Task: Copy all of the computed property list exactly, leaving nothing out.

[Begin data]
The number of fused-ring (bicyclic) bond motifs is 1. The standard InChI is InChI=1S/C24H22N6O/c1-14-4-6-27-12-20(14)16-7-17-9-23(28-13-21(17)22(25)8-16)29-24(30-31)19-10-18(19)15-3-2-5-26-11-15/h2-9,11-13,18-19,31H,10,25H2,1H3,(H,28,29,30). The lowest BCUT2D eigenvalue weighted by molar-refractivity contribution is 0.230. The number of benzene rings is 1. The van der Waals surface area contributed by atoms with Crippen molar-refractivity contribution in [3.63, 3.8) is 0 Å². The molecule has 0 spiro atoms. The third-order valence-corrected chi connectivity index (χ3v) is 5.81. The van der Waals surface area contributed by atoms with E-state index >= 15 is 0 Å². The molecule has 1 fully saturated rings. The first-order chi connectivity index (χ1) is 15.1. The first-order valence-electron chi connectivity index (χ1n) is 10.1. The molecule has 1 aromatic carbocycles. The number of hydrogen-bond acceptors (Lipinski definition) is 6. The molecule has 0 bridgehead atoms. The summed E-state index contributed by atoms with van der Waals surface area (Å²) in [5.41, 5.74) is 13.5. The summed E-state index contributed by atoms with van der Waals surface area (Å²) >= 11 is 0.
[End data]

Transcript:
The number of fused-ring (bicyclic) bond motifs is 1. The standard InChI is InChI=1S/C24H22N6O/c1-14-4-6-27-12-20(14)16-7-17-9-23(28-13-21(17)22(25)8-16)29-24(30-31)19-10-18(19)15-3-2-5-26-11-15/h2-9,11-13,18-19,31H,10,25H2,1H3,(H,28,29,30). The lowest BCUT2D eigenvalue weighted by molar-refractivity contribution is 0.230. The number of benzene rings is 1. The van der Waals surface area contributed by atoms with Crippen molar-refractivity contribution in [3.63, 3.8) is 0 Å². The molecule has 0 spiro atoms. The third-order valence-corrected chi connectivity index (χ3v) is 5.81. The van der Waals surface area contributed by atoms with E-state index >= 15 is 0 Å². The molecule has 1 fully saturated rings. The first-order chi connectivity index (χ1) is 15.1. The first-order valence-electron chi connectivity index (χ1n) is 10.1. The molecule has 1 aromatic carbocycles. The number of hydrogen-bond acceptors (Lipinski definition) is 6. The molecule has 0 bridgehead atoms. The summed E-state index contributed by atoms with van der Waals surface area (Å²) in [5.41, 5.74) is 13.5. The summed E-state index contributed by atoms with van der Waals surface area (Å²) >= 11 is 0.